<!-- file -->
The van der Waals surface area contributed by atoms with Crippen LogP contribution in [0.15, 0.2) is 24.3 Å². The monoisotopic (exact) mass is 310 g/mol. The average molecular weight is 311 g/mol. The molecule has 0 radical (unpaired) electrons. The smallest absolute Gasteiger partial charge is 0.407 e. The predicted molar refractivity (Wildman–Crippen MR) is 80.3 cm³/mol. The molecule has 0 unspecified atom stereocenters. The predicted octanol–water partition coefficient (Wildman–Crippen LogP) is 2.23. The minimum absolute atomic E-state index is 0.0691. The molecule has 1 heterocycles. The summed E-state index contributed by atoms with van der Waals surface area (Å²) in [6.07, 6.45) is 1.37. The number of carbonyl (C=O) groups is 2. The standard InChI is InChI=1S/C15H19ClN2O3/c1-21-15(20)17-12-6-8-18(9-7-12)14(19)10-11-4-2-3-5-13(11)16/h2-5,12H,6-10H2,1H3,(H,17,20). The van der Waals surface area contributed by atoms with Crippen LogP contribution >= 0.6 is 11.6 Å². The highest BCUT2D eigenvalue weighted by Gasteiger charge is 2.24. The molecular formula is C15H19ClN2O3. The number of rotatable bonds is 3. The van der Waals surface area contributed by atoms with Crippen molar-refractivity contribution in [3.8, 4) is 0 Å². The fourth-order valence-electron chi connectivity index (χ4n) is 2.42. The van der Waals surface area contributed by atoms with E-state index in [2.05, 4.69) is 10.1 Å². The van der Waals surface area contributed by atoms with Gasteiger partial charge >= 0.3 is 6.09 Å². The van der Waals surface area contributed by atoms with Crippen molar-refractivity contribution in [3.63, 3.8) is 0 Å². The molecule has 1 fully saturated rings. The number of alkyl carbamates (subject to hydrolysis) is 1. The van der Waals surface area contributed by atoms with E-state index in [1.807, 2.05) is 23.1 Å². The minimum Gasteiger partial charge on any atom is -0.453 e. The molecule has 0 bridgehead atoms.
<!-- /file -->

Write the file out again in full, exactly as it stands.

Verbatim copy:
The van der Waals surface area contributed by atoms with Crippen LogP contribution in [0.15, 0.2) is 24.3 Å². The monoisotopic (exact) mass is 310 g/mol. The average molecular weight is 311 g/mol. The molecule has 0 radical (unpaired) electrons. The smallest absolute Gasteiger partial charge is 0.407 e. The predicted molar refractivity (Wildman–Crippen MR) is 80.3 cm³/mol. The molecule has 0 unspecified atom stereocenters. The predicted octanol–water partition coefficient (Wildman–Crippen LogP) is 2.23. The minimum absolute atomic E-state index is 0.0691. The molecule has 1 heterocycles. The summed E-state index contributed by atoms with van der Waals surface area (Å²) in [6.07, 6.45) is 1.37. The number of carbonyl (C=O) groups is 2. The standard InChI is InChI=1S/C15H19ClN2O3/c1-21-15(20)17-12-6-8-18(9-7-12)14(19)10-11-4-2-3-5-13(11)16/h2-5,12H,6-10H2,1H3,(H,17,20). The van der Waals surface area contributed by atoms with Crippen LogP contribution >= 0.6 is 11.6 Å². The highest BCUT2D eigenvalue weighted by Gasteiger charge is 2.24. The molecular formula is C15H19ClN2O3. The number of rotatable bonds is 3. The van der Waals surface area contributed by atoms with Crippen molar-refractivity contribution in [3.8, 4) is 0 Å². The fourth-order valence-electron chi connectivity index (χ4n) is 2.42. The van der Waals surface area contributed by atoms with E-state index in [2.05, 4.69) is 10.1 Å². The van der Waals surface area contributed by atoms with Gasteiger partial charge >= 0.3 is 6.09 Å². The van der Waals surface area contributed by atoms with Crippen molar-refractivity contribution in [3.63, 3.8) is 0 Å². The molecule has 1 fully saturated rings. The number of alkyl carbamates (subject to hydrolysis) is 1. The van der Waals surface area contributed by atoms with E-state index in [1.807, 2.05) is 23.1 Å². The minimum Gasteiger partial charge on any atom is -0.453 e. The molecule has 0 bridgehead atoms.